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With 41.9% of the U.S. adult population considered obese, the potential market for a highly effective drug for losing weight is huge. But Novo Nordisk isn’t interested in treating the 8 million Americans who are severely obese with the drug. Nor is it interested in tapping into the 72 million who are “merely” obese.
That would require targeting poor people in both urban and rural areas (where the obesity epidemic is most intense); are without access to healthy foods; whose poverty leads to unhealthy eating habits and lifestyles; and who are disproportionately Black and Hispanic. In other words, it would require targeting populations that are un- or under-insured and cannot afford the price or the co-pays attached to a $1,300-per-month drug.
Instead, the company is aiming for the well-insured. And 60 Minutes is allowing itself to be used to browbeat insurers into covering the medication.
The tactic seems to be working. Demand for the drug was so high last year that doctors who wanted to prescribe found it in short supply. Novo Nordisk recently postponed the rollout of the drug in Europe, where it has also been approved, in order supply the more lucrative U.S. market. It will need less than a half million users to generate its projected $3.7 billion in sales by 2025 at its current U.S. price tag.
Well, insurers should cover the medication. The issue that 60 Minutes should have addressed is it price. Why is it so high?
Novo Nordisk didn’t set out to create a weight loss drug when it began clinical trials for semaglutide, which was initially developed as a new medication for treating Type 2 diabetes. While conducting approval trials for what became Ozempic in 2017 after approval by the FDA, it discovered that one of the side effects of the drug was a sharp drop in weight among many of its users.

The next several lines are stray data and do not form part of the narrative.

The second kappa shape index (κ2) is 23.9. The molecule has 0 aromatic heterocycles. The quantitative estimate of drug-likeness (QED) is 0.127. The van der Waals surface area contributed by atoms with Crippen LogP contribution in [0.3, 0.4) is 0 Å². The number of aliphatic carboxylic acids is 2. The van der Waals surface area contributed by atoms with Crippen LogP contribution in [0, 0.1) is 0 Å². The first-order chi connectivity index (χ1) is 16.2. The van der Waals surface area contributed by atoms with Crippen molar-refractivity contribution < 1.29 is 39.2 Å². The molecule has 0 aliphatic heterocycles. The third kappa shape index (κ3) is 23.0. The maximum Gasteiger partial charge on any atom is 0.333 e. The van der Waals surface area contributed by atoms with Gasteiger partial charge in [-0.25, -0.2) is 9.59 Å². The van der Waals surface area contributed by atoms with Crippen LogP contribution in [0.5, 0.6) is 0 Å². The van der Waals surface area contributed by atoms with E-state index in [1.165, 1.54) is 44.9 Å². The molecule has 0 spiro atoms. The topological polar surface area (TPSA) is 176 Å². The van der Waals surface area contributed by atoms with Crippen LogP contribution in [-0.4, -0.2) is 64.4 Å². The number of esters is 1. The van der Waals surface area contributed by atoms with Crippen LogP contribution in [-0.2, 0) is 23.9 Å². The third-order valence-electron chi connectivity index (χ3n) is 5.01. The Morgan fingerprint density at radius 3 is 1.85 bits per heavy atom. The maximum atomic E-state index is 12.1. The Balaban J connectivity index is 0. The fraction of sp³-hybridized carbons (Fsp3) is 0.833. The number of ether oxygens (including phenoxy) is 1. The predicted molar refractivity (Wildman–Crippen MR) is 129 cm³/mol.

It then ran a second set of trials in a few thousand patients, mostly women, few of them minority, with weight loss as its endpoint. That led to its 2021 approval as a weight-loss drug – same drug, slightly higher dose, a new set of patents, and a new name: Wegovy.
After the clinical trial results became known, Novo Nordisk paid Sean Sullivan, a professor in the school of pharmacy at the University of Washington and a former member of the Medicare Evidence Development and Coverage Advisory Committee, to organize a cost-effectiveness study of semaglutide for weight loss. The lead author of the study, which was published last July in the Journal of Managed Care & Specialty Pharmacy, was a Novo Nordisk employee. The eight other listed authors were also either employees or paid consultants for the company. The study was written by an outside consulting firm hired by Novo Nordisk.
In cost-effectiveness studies, researchers use data from FDA approval trials and other studies to measure the health benefits of new medical interventions, including extended life, reduced morbidity, and improvements in quality of life. The results are expressed as the number of “quality-adjusted life years,” or QALYs, gained by an innovation. The researchers then measure the economic cost of the new intervention compared to the existing standard-of-care, including the cost of the treatments, doctor visits and future hospitalizations for both. The additional cost of the new intervention is then compared to the added health benefits with the resulting ratio expressed as dollars-per-QALY.